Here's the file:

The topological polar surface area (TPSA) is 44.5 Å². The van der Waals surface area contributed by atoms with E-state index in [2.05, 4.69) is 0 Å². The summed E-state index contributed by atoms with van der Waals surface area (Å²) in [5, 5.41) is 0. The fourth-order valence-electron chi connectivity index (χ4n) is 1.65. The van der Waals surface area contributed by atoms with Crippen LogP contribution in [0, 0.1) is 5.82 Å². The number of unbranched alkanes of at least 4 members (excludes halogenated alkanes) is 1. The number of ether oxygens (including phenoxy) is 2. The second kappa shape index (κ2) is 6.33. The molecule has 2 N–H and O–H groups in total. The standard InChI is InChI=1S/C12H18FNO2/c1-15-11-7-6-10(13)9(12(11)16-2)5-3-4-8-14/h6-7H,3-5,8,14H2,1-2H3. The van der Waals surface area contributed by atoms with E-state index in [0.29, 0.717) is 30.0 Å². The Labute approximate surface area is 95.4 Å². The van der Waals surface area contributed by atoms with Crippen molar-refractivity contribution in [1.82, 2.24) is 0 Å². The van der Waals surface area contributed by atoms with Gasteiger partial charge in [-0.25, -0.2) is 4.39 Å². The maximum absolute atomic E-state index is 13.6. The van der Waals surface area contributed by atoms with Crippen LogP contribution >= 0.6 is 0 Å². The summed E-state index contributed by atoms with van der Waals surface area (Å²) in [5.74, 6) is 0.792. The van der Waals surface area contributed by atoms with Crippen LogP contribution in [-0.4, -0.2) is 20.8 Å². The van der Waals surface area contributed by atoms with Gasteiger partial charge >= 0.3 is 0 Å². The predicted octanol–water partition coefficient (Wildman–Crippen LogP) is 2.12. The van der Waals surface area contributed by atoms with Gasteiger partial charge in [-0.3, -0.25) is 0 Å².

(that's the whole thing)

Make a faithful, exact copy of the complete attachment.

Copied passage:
The topological polar surface area (TPSA) is 44.5 Å². The van der Waals surface area contributed by atoms with E-state index in [2.05, 4.69) is 0 Å². The summed E-state index contributed by atoms with van der Waals surface area (Å²) in [5, 5.41) is 0. The fourth-order valence-electron chi connectivity index (χ4n) is 1.65. The van der Waals surface area contributed by atoms with Crippen LogP contribution in [0, 0.1) is 5.82 Å². The number of unbranched alkanes of at least 4 members (excludes halogenated alkanes) is 1. The number of ether oxygens (including phenoxy) is 2. The second kappa shape index (κ2) is 6.33. The molecule has 2 N–H and O–H groups in total. The standard InChI is InChI=1S/C12H18FNO2/c1-15-11-7-6-10(13)9(12(11)16-2)5-3-4-8-14/h6-7H,3-5,8,14H2,1-2H3. The van der Waals surface area contributed by atoms with E-state index in [0.29, 0.717) is 30.0 Å². The Labute approximate surface area is 95.4 Å². The van der Waals surface area contributed by atoms with Crippen molar-refractivity contribution in [1.82, 2.24) is 0 Å². The van der Waals surface area contributed by atoms with Gasteiger partial charge in [-0.25, -0.2) is 4.39 Å². The maximum absolute atomic E-state index is 13.6. The van der Waals surface area contributed by atoms with Crippen LogP contribution >= 0.6 is 0 Å². The summed E-state index contributed by atoms with van der Waals surface area (Å²) in [5.74, 6) is 0.792. The van der Waals surface area contributed by atoms with Crippen LogP contribution in [-0.4, -0.2) is 20.8 Å². The van der Waals surface area contributed by atoms with Gasteiger partial charge >= 0.3 is 0 Å². The predicted octanol–water partition coefficient (Wildman–Crippen LogP) is 2.12. The van der Waals surface area contributed by atoms with Gasteiger partial charge in [-0.3, -0.25) is 0 Å².